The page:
Walden Assists Municipalities in Developing Level of Service Goals for New York’s Wastewater Infrastructure Asset Management Plan Programs

by | Mar 14, 2024

NYS Asset Management Program for Publicly Owned Treatment Works

Walden is continuing work on an Asset Management Plan (AMP) for the Town of East Greenbush, NY. To learn more about what an AMP is, and how Walden is working with the New York State Department of Environmental Conservation (NYSDEC) and the New York State Environmental Facilities Corporation (NYSEFC) to further develop AMP programs in New York, see Walden’s blog from October 2022 on the topic. We described the asset inventory and condition assessment portions of an AMP in a previous blog. Today we will be discussing the Level of Service (LOS) component of an AMP and why it is a crucial step in developing a plan that will last long into the future.


Developing the LOS Profile

LOS is introduced after the completion of an asset inventory and condition assessment. But what is LOS? In order to properly plan for the future, utility providers must understand the needs and expectations of the people they serve. Such stakeholders include governing board members and employees, regulatory officials, and the people and enterprises within the community being served. LOS is the utility’s commitment to its stakeholders to ensure service by setting performance goals.

Developing LOS goals is broken down into three main service categories: social (health and safety), environmental (regulatory compliance), and financial (fiscal impacts). These three categories are linked to the fourth category of system reliability.

When creating a LOS profile, two main steps are completed. First, the utility must identify and survey stakeholders to make sure their needs are being met (where practical) and to identify any areas of improvement. This is important as a utility must have support for future investments in maintenance and capital improvements. Remember, different stakeholders have different expectations, and everyone should have a voice.

Next, the utility uses the feedback to set SMART goals (specific, measurable, attainable, relevant, and time-bound) for the future. One goal is set for each category, which is used to track progress and report back to the stakeholders. For example, a SMART goal related to health and safety may be, “Reduce the number of beach closure events by 25% per year as compared to the previous calendar year. This is a health and safety goal to address stakeholder expectations (i.e., the expectations of the community).”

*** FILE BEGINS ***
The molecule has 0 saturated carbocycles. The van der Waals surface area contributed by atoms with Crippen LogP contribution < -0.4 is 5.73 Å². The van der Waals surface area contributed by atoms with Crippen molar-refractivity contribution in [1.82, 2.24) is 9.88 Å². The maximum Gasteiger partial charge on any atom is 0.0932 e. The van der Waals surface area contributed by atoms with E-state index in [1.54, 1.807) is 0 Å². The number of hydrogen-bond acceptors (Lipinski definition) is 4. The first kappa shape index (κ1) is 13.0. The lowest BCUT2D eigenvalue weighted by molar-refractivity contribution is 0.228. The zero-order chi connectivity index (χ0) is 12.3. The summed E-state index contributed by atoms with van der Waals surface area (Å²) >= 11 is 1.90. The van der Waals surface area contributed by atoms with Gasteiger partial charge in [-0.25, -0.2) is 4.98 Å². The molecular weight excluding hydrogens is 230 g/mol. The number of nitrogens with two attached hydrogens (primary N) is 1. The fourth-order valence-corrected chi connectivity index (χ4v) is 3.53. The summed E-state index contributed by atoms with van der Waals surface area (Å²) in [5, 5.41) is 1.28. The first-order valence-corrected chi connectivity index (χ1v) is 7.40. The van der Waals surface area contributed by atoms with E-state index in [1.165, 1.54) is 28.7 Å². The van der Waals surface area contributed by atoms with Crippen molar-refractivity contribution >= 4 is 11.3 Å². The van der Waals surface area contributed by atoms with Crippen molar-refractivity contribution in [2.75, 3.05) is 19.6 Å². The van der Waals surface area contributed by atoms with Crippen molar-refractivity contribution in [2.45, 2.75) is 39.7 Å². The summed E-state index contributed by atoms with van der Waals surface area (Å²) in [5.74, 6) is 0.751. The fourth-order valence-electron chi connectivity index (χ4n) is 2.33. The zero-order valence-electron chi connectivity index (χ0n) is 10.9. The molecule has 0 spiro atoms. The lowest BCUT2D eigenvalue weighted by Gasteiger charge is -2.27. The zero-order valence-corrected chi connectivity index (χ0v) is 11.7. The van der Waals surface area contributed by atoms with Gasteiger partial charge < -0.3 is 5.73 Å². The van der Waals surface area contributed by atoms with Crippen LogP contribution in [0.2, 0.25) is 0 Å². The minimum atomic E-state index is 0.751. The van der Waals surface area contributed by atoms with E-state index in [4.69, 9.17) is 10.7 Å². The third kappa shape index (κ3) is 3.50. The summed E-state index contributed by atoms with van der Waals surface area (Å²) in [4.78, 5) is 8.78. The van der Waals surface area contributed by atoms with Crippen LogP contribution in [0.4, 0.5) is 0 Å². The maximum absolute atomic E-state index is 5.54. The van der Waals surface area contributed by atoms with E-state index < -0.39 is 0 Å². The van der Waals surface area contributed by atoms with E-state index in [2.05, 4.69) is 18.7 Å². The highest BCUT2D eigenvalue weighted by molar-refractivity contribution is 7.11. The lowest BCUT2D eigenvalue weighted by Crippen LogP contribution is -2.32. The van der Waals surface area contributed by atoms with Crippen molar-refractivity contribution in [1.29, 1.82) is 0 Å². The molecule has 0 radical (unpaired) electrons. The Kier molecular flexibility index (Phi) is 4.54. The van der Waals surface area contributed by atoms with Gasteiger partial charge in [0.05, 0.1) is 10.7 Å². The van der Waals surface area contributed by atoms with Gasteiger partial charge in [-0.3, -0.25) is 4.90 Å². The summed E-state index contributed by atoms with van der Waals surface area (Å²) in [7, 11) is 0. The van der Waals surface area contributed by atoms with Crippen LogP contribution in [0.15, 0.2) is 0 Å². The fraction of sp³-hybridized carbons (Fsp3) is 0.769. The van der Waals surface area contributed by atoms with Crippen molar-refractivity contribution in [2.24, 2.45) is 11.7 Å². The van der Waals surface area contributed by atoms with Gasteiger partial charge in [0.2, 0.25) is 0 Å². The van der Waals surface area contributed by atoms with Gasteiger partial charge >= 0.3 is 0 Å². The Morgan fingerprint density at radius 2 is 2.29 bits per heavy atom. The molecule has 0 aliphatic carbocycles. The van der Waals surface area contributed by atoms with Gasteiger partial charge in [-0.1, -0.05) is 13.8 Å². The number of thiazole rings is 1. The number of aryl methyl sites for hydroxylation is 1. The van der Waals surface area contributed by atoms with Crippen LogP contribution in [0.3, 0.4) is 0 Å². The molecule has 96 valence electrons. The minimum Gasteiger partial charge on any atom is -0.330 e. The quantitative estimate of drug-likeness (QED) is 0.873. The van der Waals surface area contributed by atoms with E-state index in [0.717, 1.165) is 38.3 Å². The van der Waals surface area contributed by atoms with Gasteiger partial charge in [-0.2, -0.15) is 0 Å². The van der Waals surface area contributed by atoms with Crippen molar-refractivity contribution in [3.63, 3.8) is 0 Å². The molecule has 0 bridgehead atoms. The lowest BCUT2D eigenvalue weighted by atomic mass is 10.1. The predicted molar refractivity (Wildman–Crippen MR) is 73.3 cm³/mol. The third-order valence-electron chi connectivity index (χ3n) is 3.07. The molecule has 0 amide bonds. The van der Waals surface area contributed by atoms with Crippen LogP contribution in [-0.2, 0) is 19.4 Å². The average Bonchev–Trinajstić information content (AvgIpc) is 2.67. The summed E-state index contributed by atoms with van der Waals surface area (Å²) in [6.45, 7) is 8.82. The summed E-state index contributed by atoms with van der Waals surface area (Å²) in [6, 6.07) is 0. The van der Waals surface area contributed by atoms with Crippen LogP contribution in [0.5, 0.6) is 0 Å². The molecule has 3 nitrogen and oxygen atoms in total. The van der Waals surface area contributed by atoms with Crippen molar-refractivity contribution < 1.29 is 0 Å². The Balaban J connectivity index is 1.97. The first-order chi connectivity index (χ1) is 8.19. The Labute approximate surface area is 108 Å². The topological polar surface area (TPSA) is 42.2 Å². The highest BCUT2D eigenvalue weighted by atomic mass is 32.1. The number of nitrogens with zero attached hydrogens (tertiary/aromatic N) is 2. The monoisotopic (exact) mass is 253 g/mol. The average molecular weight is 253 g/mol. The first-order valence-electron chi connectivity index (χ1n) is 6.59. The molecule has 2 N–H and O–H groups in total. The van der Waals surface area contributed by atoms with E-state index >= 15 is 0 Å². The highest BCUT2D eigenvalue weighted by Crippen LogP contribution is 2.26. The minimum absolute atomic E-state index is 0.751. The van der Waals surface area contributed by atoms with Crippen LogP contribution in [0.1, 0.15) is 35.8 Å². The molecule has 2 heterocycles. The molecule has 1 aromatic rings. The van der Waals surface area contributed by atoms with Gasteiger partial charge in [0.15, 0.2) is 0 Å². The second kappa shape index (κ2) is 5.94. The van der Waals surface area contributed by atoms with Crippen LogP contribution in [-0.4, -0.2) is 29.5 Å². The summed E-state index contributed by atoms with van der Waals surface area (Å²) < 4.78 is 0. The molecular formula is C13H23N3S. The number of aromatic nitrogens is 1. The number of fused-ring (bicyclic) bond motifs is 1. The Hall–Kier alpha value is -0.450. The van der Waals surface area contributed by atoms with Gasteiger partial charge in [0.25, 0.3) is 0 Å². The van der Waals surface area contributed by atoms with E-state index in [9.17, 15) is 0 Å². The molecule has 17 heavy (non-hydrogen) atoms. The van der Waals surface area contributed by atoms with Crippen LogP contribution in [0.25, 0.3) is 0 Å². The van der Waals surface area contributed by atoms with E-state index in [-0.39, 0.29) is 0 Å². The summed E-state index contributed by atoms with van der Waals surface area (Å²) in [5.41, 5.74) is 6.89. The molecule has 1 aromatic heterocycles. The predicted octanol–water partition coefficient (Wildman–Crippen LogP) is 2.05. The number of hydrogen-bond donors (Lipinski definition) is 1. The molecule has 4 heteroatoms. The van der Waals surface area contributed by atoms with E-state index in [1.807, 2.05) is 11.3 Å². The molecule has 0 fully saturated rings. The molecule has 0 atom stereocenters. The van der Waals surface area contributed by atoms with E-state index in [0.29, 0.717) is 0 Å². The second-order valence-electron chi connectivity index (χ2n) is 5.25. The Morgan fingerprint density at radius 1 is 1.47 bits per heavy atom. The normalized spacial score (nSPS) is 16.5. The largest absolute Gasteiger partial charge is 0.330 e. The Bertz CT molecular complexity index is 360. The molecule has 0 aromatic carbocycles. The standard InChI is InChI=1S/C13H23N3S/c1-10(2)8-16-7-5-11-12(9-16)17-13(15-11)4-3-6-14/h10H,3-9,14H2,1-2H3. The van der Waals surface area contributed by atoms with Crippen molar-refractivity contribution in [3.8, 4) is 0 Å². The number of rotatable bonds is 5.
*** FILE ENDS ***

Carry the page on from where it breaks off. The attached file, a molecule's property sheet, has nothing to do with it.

Level of Service Categories



Health and Safety

POTW Staff

Safe working environment


No exposure to untreated wastewater

System Reliability

Residential Customers

No service backups

Regulatory Compliance


Meet SPDES limits

Fiscal Impact

Rate Payers

Minimize emergency spending


Bringing It All Together

Once the goals are set, the categories are priority weighted by the utility and used for the Consequence of Failure (COF) analysis (stay tuned). Each of the four categories must have a minimum weighting, depending on the importance the utility determines for the category, in order to make meaningful risk calculations.

How do these steps of LOS planning and COF planning tie back to the assets and the overall plan itself? Now the capital improvement plan, operations and maintenance plan, and preventative maintenance programs can be influenced by the priority and consequences of the management of these same assets. A complete program is developed with a keen focus on the future.


How Walden Can Help

The key to a properly developed AMP is to have engaged and knowledgeable individuals construct a comprehensive plan, which can be communicated to all, and understood by all, with specific personnel assigned specific duties and responsibilities. The AMP is a living document, which should be reviewed and updated regularly.

The experienced team of AMP professionals at Walden can help develop and maintain an asset management program specifically tailored to your needs. To read about some of Walden’s related work involving asset management tasks, please visit our utility valuation and asset management planning services page. For more information about asset management programs or related tasks, contact Walden at 516-701-1681 to connect with an experienced AMP specialist today.

asset management, utilities, municipalities, wastewater, asset management program, level of service profile, asset management plan

Read Walden’s previous asset management blog here. Contact our asset management planning experts at 516-701-1681 to discuss the services available to your utility.